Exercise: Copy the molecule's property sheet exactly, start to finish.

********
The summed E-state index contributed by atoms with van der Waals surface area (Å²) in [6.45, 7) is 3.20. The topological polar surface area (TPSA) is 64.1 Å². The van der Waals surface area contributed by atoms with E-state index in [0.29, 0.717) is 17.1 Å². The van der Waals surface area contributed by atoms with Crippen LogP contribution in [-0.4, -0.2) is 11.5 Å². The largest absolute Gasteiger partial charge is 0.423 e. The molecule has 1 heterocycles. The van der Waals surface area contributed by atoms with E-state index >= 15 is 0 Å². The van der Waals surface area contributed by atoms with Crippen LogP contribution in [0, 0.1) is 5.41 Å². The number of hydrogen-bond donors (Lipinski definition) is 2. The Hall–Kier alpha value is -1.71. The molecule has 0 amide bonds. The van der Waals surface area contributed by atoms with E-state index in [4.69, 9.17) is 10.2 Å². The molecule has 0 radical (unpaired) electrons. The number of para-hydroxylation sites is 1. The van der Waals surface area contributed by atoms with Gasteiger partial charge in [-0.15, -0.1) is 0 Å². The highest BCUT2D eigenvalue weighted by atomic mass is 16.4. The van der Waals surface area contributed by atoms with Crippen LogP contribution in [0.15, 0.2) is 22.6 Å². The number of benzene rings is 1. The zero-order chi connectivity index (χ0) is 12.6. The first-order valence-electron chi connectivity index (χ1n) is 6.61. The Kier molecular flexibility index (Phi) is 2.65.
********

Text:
The summed E-state index contributed by atoms with van der Waals surface area (Å²) in [6.45, 7) is 3.20. The topological polar surface area (TPSA) is 64.1 Å². The van der Waals surface area contributed by atoms with E-state index in [0.29, 0.717) is 17.1 Å². The van der Waals surface area contributed by atoms with Crippen LogP contribution in [-0.4, -0.2) is 11.5 Å². The largest absolute Gasteiger partial charge is 0.423 e. The molecule has 1 heterocycles. The van der Waals surface area contributed by atoms with E-state index >= 15 is 0 Å². The van der Waals surface area contributed by atoms with Crippen LogP contribution in [0, 0.1) is 5.41 Å². The number of hydrogen-bond donors (Lipinski definition) is 2. The Hall–Kier alpha value is -1.71. The molecule has 0 amide bonds. The van der Waals surface area contributed by atoms with E-state index in [4.69, 9.17) is 10.2 Å². The molecule has 0 radical (unpaired) electrons. The number of para-hydroxylation sites is 1. The van der Waals surface area contributed by atoms with Gasteiger partial charge in [-0.15, -0.1) is 0 Å². The highest BCUT2D eigenvalue weighted by atomic mass is 16.4. The van der Waals surface area contributed by atoms with Crippen LogP contribution in [0.15, 0.2) is 22.6 Å². The number of benzene rings is 1. The zero-order chi connectivity index (χ0) is 12.6. The first-order valence-electron chi connectivity index (χ1n) is 6.61. The Kier molecular flexibility index (Phi) is 2.65.